Romans 9 and Unconditional Election

David Bovenmyer’s seminar notes, GCC Pastor’s Conference—June 19, 2012

In the time I have allotted, I won’t be able to go through the chapter verse by verse, but must confine myself to giving three overall assumptions and then some observations on the passage. So I’ll dive right in.

Assumption #1: Paul’s purpose in this passage was not to address the questions and issues that surfaced in the church during the middle ages.

This may seem too obvious to mention, but, frankly, it’s all too easy for us to have our minds filled with the issues of our day or to have our thinking colored by our theological tradition or by the debates throughout the history of the church, and never really discern the issues and questions that the writers of scripture were addressing. We must diligently strive to look at Romans 9-11 not through our own lenses, or the lenses of our tradition, or the lenses of the reformation, but through Paul and his reader’s lenses. Now, that doesn’t mean that these chapters have nothing to say about the issues of today or those debated throughout church history. Of course they do.  But we must realize that any contribution to those later questions is subordinate to a different purpose—Paul’s purpose of answering the issues and questions of his day.

Assumption # 2: Paul is a great and careful theologian who is not simply proof-texting.

Careful study of Paul’s use of the Old Testament will show that he has more regard for the Old Testament author’s original intent than might be apparent at first glance. What do you think? Is it more likely that Paul was sloppy in his use of the Old Testament, pulling verses out of their original context to prove his point, or is it more likely that Paul was a learned and brilliant theologian, drawing on themes and concepts present in these verses and their contexts? Certainly it must be the latter for the man that had spent his entire upbringing and indeed his entire life absorbed in the Old Testament. This was the man whom Festus chided “Paul, your great learning has driven you mad” when he spoke of the resurrection. So, we must respect Paul as a theologian and look back to the original passages and see what themes and theological concepts Paul is drawing upon.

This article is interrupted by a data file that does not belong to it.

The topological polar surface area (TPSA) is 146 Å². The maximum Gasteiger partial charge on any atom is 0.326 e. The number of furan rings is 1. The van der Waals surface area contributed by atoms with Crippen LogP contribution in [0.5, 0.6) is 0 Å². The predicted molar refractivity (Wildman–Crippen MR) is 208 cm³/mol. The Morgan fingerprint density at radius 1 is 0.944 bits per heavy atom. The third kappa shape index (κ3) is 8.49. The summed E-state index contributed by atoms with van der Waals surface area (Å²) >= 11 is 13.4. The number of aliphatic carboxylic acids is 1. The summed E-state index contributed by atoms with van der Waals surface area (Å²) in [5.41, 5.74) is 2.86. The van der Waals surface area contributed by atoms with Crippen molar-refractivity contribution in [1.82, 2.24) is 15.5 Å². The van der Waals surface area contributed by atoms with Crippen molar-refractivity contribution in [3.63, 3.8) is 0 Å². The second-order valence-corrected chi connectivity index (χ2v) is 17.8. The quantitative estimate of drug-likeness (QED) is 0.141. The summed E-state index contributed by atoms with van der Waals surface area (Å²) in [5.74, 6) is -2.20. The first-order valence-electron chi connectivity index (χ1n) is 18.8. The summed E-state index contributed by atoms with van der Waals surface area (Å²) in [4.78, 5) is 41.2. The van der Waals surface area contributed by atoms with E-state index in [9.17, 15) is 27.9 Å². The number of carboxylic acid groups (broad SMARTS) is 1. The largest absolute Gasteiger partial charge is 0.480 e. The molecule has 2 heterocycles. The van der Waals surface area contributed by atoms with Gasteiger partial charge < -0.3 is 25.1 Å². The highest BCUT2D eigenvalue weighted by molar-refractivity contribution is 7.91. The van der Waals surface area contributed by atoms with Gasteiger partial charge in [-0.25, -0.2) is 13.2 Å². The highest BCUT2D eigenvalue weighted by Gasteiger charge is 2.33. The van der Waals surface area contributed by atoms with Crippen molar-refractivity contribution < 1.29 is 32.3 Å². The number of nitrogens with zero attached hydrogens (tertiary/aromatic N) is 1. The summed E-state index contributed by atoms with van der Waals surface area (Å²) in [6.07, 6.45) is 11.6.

Assumption # 3: The Jews of Paul’s day held two convictions that had to be countered before they would believe in Christ.

The first is that since they were God’s chosen people, the seed of Abraham, and the inheritors of the promises, they would automatically inherit the kingdom of God and eternal life—simply because of God’s gracious choice of their nation (Matthew 3:9, Luke 3:8; John 8:33, 39, Galatians 3:16, Romans 3:5-8; 9:7).

Their second conviction was that they, as God’s chosen nation, achieved acceptance and righteousness before God through keeping the Law of Moses, the Torah—which they also viewed as God’s gracious gift to their nation. But this second conviction also included a lens—one provided by the traditions of the elders and the writings of the Rabbis. This lens caused them to approach the Torah in a defective way and to attempt to achieve righteousness through their own good works, rather than by faith in God’s grace and mercy.

Now, since Israel as a whole had rejected Jesus as the Messiah, these two Jewish convictions presented Paul with a significant challenge. If they were true, then either Jesus was, indeed, the Messiah and God’s promises to Israel had failed (since they had not believed in Him and were thereby rejected). Or if God’s election of Israel held, then Jesus was an imposter. So, Israel’s rejection of Jesus presented a serious theological quandary that must be addressed—one that, if not addressed, would either falsify the gospel or undermine the faithfulness of God.  Either way, all was lost. This leads to my first observation: